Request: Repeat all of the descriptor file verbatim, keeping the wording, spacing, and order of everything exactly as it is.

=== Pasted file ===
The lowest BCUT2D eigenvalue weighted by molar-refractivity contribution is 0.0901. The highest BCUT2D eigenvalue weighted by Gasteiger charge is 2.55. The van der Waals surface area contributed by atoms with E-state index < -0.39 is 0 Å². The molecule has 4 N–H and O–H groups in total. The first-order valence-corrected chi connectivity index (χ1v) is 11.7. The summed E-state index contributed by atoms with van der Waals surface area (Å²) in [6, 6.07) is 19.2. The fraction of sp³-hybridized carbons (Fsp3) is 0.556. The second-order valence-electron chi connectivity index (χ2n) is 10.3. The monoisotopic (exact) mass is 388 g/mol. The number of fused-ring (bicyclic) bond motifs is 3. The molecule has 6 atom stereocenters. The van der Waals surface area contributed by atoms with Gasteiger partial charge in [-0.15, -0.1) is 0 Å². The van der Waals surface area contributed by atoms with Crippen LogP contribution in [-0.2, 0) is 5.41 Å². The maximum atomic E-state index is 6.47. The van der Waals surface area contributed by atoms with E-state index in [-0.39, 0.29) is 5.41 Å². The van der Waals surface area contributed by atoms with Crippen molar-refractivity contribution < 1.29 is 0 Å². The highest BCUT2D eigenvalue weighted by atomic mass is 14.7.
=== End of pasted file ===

The lowest BCUT2D eigenvalue weighted by molar-refractivity contribution is 0.0901. The highest BCUT2D eigenvalue weighted by Gasteiger charge is 2.55. The van der Waals surface area contributed by atoms with E-state index < -0.39 is 0 Å². The molecule has 4 N–H and O–H groups in total. The first-order valence-corrected chi connectivity index (χ1v) is 11.7. The summed E-state index contributed by atoms with van der Waals surface area (Å²) in [6, 6.07) is 19.2. The fraction of sp³-hybridized carbons (Fsp3) is 0.556. The second-order valence-electron chi connectivity index (χ2n) is 10.3. The monoisotopic (exact) mass is 388 g/mol. The number of fused-ring (bicyclic) bond motifs is 3. The molecule has 6 atom stereocenters. The van der Waals surface area contributed by atoms with Gasteiger partial charge in [-0.15, -0.1) is 0 Å². The van der Waals surface area contributed by atoms with Crippen LogP contribution in [-0.2, 0) is 5.41 Å². The maximum atomic E-state index is 6.47. The van der Waals surface area contributed by atoms with E-state index in [-0.39, 0.29) is 5.41 Å². The van der Waals surface area contributed by atoms with Crippen molar-refractivity contribution < 1.29 is 0 Å². The highest BCUT2D eigenvalue weighted by atomic mass is 14.7.